How do I calculate the time taken for a file (in megabytes) to be transferred over a WAN link (128 Kbps, 256 Kbps...
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or 2 Mbps), and what are the different parameters I should consider to take into account for provisioning a particular WAN bandwidth as per my question above? The time taken for a file to be transferred across the WAN depends on several factors, including the file size and link bandwidth.
The minimum time taken is attained by simply dividing the file size in megabits (convert from megabytes by multiplying by 8) by the link speed in megabits per second.
In reality, the actual transfer time may be higher than the minimum calculation above. This is due to several factors, which include the following:
- There is a small amount of overhead due to packet headers.
- The link may be shared with other traffic.
- The protocol used to transfer the file may have latency limitations. For example, a CIFS (Microsoft file system) transfer over a long distance link with a high latency may take ten or more times longer than expected.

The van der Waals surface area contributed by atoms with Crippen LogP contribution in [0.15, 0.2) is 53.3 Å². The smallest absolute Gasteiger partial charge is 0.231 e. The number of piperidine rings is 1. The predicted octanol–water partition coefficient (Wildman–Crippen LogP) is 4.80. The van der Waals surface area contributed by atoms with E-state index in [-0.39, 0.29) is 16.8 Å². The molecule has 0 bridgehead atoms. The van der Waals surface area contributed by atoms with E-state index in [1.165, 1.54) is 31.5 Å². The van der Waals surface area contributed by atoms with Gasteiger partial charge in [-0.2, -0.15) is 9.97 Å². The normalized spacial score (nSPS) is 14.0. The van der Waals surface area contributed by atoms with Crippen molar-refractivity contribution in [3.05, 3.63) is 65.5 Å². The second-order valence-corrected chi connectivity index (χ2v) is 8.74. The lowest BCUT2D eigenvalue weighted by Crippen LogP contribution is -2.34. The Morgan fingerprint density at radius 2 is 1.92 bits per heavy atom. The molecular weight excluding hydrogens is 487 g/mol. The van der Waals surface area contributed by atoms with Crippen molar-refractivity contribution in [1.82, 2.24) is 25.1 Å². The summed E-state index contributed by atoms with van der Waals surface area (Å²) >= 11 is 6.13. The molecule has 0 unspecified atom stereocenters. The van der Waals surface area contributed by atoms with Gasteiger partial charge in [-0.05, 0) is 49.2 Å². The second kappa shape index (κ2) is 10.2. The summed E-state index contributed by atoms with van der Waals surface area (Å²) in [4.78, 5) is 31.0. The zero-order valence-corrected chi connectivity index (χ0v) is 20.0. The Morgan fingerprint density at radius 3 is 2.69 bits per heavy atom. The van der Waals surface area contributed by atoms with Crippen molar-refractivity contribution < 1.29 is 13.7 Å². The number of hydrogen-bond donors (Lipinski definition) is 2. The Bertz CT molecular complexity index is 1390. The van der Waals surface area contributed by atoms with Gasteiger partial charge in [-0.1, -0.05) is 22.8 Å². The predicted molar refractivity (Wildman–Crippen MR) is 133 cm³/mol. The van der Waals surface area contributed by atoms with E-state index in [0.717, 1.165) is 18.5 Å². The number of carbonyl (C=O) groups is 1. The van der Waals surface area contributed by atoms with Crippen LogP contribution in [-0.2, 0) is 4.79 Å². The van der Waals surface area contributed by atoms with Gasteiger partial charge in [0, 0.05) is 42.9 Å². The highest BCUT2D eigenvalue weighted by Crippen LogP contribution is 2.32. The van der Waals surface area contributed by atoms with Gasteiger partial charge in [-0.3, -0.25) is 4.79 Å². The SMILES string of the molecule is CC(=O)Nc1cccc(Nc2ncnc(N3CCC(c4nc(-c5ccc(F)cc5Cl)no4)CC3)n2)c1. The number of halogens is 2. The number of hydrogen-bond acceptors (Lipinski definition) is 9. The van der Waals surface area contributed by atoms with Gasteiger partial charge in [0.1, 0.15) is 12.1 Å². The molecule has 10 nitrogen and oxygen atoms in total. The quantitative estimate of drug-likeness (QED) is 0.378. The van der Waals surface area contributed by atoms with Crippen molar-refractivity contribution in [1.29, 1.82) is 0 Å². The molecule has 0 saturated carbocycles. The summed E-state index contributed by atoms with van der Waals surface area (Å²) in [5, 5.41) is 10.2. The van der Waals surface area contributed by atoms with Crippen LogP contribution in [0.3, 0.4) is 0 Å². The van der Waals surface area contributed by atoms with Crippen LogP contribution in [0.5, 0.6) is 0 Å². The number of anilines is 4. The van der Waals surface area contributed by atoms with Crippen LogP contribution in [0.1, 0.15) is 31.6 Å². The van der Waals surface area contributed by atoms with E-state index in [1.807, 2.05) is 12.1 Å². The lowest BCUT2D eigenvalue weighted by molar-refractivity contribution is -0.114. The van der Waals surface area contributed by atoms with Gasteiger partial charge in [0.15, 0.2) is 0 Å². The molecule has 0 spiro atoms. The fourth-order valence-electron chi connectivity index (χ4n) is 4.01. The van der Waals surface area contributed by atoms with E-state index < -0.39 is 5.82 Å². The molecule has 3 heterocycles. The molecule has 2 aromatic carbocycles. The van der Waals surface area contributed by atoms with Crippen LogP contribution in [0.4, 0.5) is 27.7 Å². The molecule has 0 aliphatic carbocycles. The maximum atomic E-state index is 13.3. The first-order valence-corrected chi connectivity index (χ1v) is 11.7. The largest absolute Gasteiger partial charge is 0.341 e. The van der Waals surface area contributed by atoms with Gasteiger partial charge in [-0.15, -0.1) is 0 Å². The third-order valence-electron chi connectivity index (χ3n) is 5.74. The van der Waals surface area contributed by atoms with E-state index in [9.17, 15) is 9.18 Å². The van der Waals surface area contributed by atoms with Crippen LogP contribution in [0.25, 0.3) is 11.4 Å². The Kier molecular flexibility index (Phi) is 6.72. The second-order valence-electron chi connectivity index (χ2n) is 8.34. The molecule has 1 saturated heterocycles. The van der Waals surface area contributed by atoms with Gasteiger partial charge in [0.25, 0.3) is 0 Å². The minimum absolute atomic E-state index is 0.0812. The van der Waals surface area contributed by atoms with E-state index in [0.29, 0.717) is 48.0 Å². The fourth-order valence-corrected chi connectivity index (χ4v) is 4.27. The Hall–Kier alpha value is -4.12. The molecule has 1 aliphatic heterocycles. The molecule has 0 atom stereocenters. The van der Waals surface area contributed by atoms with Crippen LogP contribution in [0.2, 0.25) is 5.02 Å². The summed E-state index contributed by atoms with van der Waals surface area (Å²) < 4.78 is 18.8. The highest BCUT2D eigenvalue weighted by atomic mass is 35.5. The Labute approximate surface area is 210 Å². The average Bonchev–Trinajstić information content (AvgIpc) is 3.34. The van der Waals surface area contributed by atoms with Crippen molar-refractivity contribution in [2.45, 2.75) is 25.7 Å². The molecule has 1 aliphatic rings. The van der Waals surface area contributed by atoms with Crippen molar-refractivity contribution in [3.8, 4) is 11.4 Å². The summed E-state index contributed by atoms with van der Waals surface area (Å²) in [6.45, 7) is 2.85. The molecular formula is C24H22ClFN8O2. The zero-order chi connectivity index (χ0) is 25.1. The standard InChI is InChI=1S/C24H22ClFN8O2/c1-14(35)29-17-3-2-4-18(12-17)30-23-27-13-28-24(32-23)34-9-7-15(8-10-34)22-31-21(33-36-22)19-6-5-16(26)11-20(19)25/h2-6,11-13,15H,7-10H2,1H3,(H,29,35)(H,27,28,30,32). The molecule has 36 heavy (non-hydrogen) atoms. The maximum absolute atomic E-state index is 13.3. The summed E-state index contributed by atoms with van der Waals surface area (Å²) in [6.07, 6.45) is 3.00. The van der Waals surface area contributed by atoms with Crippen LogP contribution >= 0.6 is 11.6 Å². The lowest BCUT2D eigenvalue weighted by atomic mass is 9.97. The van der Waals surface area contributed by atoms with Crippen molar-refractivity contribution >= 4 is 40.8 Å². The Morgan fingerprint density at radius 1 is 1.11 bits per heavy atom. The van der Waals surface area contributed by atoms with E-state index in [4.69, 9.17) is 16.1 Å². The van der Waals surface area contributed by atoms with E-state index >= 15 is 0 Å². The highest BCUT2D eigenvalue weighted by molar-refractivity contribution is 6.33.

- Packet loss may trigger retransmissions and back-offs that prevent the transfer from using the full link capacity.
WAN optimization appliances can help overcome many of the factors that can delay a file transfer. Look for the following capabilities:
- Compression reduces the amount of data that needs to actually be sent across the WAN.
- Disk-based data reduction can deliver duplicate information locally, improving WAN utilization while reducing transfer times.
- Latency can be mitigated using various TCP acceleration techniques, such as selective acknowledgements and adjustable window sizes.
- CIFS optimization can overcome the chattiness of that protocol.
- Forward packet correction can be used to overcome the ill effects of packet loss.